}
});

This enables the standard form of listener for the creator of this view:

Ext.define('MyApp.view.bar.Bar', {
    extend: 'Ext.panel.Panel',
    xtype: 'bar',
    controller: 'bar',

    items: [{
        xtype: 'foo',
        listeners: {
            collapse: 'onCollapse',
            addrecord: 'onAddRecord'
        }
    }]
});

Listeners and Event Domains

In Ext JS 4.2, the MVC event dispatcher was generalized with the introduction of event domains. These event domains intercepted events as they were fired and dispatched them to controllers controlled by selector matching. The “component” event domain had full component query selectors while the other domains had more limited selectors.

With Ext JS 5+, each ViewController creates an instance of a new type of event domain called the “view” event domain. This event domain allows ViewControllers to use the standard listen and control methods while limiting their scope implicitly to their view. It also adds a special selector to match the view itself:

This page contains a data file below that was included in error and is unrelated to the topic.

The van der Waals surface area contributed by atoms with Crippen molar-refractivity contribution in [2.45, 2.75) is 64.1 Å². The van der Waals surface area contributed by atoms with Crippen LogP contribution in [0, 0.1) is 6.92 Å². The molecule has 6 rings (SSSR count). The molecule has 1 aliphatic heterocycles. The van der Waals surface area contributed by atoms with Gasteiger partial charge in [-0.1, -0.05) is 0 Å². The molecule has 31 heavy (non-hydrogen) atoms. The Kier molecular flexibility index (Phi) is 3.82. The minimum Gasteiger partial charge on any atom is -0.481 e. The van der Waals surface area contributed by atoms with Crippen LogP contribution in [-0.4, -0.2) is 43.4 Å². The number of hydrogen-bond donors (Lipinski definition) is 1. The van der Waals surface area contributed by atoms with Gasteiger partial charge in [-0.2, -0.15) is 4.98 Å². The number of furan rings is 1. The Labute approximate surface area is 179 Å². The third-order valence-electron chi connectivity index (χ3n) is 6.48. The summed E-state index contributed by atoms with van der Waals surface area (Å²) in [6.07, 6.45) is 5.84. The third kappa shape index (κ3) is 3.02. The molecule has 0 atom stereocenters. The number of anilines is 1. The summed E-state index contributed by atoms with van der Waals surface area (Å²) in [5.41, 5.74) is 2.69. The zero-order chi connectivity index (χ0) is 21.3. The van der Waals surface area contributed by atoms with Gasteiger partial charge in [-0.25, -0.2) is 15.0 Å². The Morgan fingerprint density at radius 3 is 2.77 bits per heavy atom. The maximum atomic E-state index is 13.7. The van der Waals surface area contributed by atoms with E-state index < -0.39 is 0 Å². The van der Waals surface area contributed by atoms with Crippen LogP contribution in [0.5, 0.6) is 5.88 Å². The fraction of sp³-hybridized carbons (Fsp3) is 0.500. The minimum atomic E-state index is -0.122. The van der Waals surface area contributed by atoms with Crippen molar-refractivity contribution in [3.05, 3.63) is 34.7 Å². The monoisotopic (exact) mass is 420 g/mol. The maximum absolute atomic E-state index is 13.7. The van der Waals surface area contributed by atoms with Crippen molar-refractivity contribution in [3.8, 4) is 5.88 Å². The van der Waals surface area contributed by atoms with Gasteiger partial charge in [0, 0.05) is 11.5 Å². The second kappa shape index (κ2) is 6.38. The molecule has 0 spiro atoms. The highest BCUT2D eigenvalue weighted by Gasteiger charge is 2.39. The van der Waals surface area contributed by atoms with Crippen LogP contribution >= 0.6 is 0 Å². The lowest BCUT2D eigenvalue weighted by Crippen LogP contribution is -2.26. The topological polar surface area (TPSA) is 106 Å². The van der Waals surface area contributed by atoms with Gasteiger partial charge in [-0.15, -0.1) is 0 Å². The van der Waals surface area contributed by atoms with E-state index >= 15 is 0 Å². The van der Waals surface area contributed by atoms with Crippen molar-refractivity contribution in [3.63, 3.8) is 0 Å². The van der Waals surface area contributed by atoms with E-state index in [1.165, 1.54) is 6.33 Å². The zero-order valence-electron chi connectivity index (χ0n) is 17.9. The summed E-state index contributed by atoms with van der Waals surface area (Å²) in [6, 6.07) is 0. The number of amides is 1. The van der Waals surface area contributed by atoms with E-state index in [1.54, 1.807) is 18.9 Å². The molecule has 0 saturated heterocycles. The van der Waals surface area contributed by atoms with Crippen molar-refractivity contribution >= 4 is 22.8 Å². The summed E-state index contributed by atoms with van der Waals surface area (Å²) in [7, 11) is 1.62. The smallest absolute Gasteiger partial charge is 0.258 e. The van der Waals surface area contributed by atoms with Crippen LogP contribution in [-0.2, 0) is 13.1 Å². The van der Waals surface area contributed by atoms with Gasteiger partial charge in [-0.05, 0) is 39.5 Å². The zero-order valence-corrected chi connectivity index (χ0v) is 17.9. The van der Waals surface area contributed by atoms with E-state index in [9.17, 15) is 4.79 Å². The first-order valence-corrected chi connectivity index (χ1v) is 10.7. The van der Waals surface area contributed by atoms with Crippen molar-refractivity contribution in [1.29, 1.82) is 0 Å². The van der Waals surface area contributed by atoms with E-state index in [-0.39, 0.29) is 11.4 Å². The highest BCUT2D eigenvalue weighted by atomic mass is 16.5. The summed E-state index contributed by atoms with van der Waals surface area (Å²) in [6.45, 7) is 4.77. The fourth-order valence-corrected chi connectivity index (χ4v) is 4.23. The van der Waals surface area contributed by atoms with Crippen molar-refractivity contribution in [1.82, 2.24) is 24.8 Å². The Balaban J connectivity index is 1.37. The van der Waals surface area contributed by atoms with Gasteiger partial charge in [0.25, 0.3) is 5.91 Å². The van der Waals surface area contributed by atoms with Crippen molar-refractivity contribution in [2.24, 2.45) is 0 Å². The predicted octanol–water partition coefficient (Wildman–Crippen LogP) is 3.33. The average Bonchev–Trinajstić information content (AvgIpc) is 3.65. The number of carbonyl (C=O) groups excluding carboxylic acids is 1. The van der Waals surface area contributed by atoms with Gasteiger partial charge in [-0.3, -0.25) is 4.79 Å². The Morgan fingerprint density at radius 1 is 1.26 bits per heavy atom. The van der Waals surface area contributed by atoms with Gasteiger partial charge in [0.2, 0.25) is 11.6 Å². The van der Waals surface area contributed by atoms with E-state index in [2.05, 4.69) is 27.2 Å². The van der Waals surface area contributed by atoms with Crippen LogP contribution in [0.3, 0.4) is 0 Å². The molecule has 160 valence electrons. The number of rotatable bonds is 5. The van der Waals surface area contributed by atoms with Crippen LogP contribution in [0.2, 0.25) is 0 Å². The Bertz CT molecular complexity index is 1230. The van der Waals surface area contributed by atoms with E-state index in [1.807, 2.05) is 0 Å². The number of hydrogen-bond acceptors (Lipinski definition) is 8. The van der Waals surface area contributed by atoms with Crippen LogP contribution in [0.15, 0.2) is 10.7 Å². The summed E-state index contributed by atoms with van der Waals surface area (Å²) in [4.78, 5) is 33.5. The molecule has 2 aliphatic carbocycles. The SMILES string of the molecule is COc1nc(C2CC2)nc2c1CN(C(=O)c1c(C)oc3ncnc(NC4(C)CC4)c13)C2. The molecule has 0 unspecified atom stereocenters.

Ext.define('MyApp.view.foo.FooController', {
    extend: 'Ext.app.ViewController',
    alias: 'controller.foo',

    control: {
        '#': {  // matches the view itself
            collapse: 'onCollapse'
        },
        button: {
            click: 'onAnyButtonClick'
        }
    }
});

The key difference between listeners and selectors can be seen above. The “button” selector will match any button in this view or any child view, irrespective of depth, even if that button belongs to a great-grandchild view. In other words, selector-based handlers do not respect encapsulation boundaries. This behavior is consistent with previous Ext.app.Controller behavior and can be a useful technique in limited situations.

Lastly, these event domains respect nesting and effectively “bubble” an event up the view hierarchy. That is to say, when an event fires, it’s first delivered to any standard listeners. Then, it’s delivered to its owning ViewController, followed by its parent ViewController (if any) on up the hierarchy. Eventually, the event is delivered to the standard “component” event domain to be handled by Ext.app.Controller-derived controllers.